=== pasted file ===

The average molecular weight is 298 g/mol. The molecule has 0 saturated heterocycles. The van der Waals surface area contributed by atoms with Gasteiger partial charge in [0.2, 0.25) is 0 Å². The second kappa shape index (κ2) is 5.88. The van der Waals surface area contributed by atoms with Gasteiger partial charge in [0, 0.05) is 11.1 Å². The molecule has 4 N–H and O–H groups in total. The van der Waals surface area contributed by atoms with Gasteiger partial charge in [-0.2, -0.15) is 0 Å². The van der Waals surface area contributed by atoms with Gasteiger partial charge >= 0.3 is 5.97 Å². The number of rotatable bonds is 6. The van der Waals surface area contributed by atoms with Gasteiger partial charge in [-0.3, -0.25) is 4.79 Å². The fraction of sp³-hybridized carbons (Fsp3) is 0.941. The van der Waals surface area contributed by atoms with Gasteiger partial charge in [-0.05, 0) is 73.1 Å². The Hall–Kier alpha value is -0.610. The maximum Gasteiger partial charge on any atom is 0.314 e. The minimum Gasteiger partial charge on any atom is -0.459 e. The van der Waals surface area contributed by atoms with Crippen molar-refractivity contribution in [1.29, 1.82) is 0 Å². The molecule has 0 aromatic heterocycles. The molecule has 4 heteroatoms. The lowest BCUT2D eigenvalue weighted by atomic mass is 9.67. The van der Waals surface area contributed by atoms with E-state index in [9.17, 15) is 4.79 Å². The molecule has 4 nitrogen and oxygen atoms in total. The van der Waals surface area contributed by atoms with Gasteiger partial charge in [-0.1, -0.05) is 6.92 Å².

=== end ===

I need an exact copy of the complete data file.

The average molecular weight is 298 g/mol. The molecule has 0 saturated heterocycles. The van der Waals surface area contributed by atoms with Gasteiger partial charge in [0.2, 0.25) is 0 Å². The second kappa shape index (κ2) is 5.88. The van der Waals surface area contributed by atoms with Gasteiger partial charge in [0, 0.05) is 11.1 Å². The molecule has 4 N–H and O–H groups in total. The van der Waals surface area contributed by atoms with Gasteiger partial charge in [-0.2, -0.15) is 0 Å². The van der Waals surface area contributed by atoms with Gasteiger partial charge >= 0.3 is 5.97 Å². The number of rotatable bonds is 6. The van der Waals surface area contributed by atoms with Gasteiger partial charge in [-0.3, -0.25) is 4.79 Å². The fraction of sp³-hybridized carbons (Fsp3) is 0.941. The van der Waals surface area contributed by atoms with Gasteiger partial charge in [-0.05, 0) is 73.1 Å². The Hall–Kier alpha value is -0.610. The maximum Gasteiger partial charge on any atom is 0.314 e. The minimum Gasteiger partial charge on any atom is -0.459 e. The van der Waals surface area contributed by atoms with Crippen molar-refractivity contribution in [1.29, 1.82) is 0 Å². The molecule has 0 aromatic heterocycles. The molecule has 4 heteroatoms. The lowest BCUT2D eigenvalue weighted by atomic mass is 9.67. The van der Waals surface area contributed by atoms with E-state index in [9.17, 15) is 4.79 Å². The molecule has 4 nitrogen and oxygen atoms in total. The van der Waals surface area contributed by atoms with Gasteiger partial charge in [-0.1, -0.05) is 6.92 Å².